Knightian uncertainty and insurance regulation decision
In contrast to insurance companies, regulatory authorities or regulators can obtain only limited information about the companies’ value. It hence leads to some effects on the regulation design, which is however often overlooked in the literature. This article characterizes the limited/imperfect information as Knightian (Risk, Uncertainty, and Profit, Houghton Mifflin, Boston, 1921) uncertainty (ambiguity). In order to stress the analytical effects of ambiguity on the regulation decisions, we firstly carry out an analysis in a standard immediate bankruptcy regulation where default and liquidation are considered as indistinguishable events. It is noticed that ambiguity-averse regulators require more “ambiguity equity”. We show then that under ambiguity an immediate liquidation policy delivers wrong liquidation with a positive probability. As an illustrative example to fix the wrong liquidation problem under ambiguity, a new regulation rule is developed with a regulatory auditing process. Based on this new model setup, we focus on examining how the riskiness of the firm’s value and the debt ratio affect liquidation probability.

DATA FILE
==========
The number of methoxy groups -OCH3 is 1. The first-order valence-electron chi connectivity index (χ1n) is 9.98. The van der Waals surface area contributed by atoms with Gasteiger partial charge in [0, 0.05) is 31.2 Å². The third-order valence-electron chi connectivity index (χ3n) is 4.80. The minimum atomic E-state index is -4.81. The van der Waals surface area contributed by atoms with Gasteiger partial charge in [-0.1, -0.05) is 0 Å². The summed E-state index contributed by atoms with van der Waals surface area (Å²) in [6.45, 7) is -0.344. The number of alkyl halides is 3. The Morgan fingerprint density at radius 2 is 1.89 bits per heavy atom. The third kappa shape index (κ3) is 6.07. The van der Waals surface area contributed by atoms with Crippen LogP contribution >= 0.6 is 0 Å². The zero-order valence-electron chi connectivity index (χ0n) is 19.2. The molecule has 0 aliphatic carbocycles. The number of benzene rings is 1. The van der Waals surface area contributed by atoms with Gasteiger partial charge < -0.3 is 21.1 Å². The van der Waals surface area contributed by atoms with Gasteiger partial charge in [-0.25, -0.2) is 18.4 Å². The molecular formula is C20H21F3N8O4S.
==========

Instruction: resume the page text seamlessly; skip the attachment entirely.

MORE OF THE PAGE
KeywordsAmbiguity Ambiguity equity Optimal regulation Default and liquidation design
JEL ClassificationD80 G22 G33
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